Pinqís first studio album, Quiet Games for Hot
Weather, is the type of record you put in when you just
donít feel like doing anything at all, including listening
to any of your other CDs. For about forty-five minutes, lead
singer Tim Mitchell and company unfold a vast sonic
landscape that effortlessly flows from one track to another,
taking you on a slow journey through hypnotic guitar drones,
monochromatic melodies, and wonderfully inward lyrics. The
result is an album for the album-as-a-whole lovers, the kind
of album for those of us who donít like to be bothered by
the responsibility of pressing more buttons than "play"
on our players. Dreamy, surreal, and engaging, you donít merely
finish listening to Quiet Games when itís over, you
wake up from it.
The first track, "Careful Not to Mention the Obvious,"
wastes no time in getting the brooding started. Mitchellís
voice comes on vulnerable and a little flawed, exposing personal
lyrics marked by seemingly less-than-ideal life experiences:
tried to be perfect / but it didnít go well / tried to
be perfect / but sinning went too well. At a mildly epic
eight minutes long, this song can be a little demanding for
those looking for some good mixtape fodder. But as with the
rest of the album, patience is a virtue here. A slow-rolling
instrumental emerges midway through the track, builds, climaxes,
and gives way to a stark and lovely piano melody looping over
quiet bubbling synths. Itís a good song to play the next time
you find yourself driving off into the sunset in slow motion
with closing credits scrolling up in the horizon.
"Drinking Song," starts with a lazy swing and turns
into an anthem of bittersweet triumph with the chorus, youíre
sorry because you were caught/ youíre only angry cuz youíre
losing. Like these, the lyrics throughout the album are
insightful and economical; most of the album is written out
in a single paragraph in the liner notes. "Drinking Song"
and "Some Somewhere Now" might be the only songs
on the album that hint at any sort of traditional song structure
in the sense that they have a few verses and a repeated chorus.
The rest of the album meanders freely from vocals to instrumentals,
from quiet piano to unsettling fuzz and distortion, from the
contained to the chaotic.
"Up for Breakfast" is a sleepy little instrumental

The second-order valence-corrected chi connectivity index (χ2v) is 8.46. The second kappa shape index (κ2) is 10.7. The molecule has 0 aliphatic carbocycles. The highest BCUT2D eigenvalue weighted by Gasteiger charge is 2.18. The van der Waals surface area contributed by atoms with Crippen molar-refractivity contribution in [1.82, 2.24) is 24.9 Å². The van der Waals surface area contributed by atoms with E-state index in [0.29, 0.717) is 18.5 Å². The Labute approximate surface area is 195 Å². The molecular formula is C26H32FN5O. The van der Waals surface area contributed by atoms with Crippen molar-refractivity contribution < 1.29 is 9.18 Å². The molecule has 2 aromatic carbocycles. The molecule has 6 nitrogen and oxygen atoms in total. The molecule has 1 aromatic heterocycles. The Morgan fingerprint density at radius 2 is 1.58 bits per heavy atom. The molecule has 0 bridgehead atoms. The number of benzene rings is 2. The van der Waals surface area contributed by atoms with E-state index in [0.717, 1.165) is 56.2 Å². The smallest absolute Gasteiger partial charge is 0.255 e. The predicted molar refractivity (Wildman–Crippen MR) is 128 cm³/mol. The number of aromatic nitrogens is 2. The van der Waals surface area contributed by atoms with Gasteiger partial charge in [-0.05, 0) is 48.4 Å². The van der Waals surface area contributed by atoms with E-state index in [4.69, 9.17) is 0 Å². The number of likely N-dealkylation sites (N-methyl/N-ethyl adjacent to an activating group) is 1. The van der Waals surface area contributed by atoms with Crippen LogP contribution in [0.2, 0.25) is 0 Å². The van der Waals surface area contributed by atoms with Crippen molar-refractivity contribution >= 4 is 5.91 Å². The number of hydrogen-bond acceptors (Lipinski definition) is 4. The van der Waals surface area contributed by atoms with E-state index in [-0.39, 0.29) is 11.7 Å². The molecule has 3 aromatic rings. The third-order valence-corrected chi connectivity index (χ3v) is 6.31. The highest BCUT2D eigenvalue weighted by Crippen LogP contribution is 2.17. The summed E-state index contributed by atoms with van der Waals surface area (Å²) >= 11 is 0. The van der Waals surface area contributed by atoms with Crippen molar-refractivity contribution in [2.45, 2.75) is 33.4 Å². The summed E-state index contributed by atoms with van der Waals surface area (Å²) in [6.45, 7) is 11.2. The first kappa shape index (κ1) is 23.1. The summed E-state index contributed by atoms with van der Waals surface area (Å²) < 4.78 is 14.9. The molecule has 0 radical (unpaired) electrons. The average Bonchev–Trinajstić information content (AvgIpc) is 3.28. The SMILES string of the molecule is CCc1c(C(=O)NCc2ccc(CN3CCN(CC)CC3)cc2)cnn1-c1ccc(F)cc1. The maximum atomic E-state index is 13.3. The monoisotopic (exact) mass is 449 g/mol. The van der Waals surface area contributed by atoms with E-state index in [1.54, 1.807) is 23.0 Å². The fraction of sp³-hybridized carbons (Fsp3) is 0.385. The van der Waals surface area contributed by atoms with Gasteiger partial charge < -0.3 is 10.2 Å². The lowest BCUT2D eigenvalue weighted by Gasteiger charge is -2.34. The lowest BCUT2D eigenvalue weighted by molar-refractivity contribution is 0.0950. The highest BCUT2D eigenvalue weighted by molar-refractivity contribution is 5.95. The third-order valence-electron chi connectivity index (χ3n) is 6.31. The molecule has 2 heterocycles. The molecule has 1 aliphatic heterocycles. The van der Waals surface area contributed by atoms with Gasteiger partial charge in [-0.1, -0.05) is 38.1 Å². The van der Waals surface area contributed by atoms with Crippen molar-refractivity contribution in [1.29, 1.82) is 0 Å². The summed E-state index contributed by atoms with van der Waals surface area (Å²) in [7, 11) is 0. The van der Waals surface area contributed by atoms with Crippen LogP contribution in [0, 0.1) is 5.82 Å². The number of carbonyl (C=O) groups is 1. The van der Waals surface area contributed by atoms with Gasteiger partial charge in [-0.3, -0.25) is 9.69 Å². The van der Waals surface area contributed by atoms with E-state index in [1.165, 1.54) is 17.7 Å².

that sounds more like a bedtime number than one to rise and
shine to, but it serves as an appropriate segue to my favorite
song on the album, "D.I.Y. Love Song." Here Mitchellís
at times weak voice is used to its full potential and is accompanied
by a few filtered back-up vocals, drum loops, and samples
of people talking. Like the first track, midway through this
song a pulsing instrumental takes over and builds for quite
some time until the songís dramatic end. This seems to be
an effective way for Pinq to stretch out their limited bank
of song material.
"L.M.O.E.," an abbreviation for Last Man On Earth,
is an elegant track featuring smooth vocals over a melodic
piano and guitar backdrop. The second half of the song in
"traditional" Pinq fashion is purely instrumental,
but rightfully so because the band is quite talented at what
they do. Much of the album reminds me of Tortoise before
their Standards album, perhaps with a touch of Spiritualized
(note the organ on "Flipbook") or a dash of
Pink Floyd in the way the lyrics seem sparse and unhurried.
An instrumental-heavy album like this one takes the main focus
away from the frontman and gives the band a more equal opportunity
feel to it.
Quiet Games for Hot Weather is an excellent recording,
especially for a debut album. The lyrics are poetically down-to-earth,
as is the music, and the overall sound seems equally as crafted
as it does spontaneous. As the opening line goes, thereís
gold in them hillz" so heed Mitchellís observation
and give this one a listen.
- Careful Not To Mention The Obvious
- Drinking Song
- Some Somewhere Now
- Up For Breakfast
- D.I.Y. Love Song
- Xmas With The Matador
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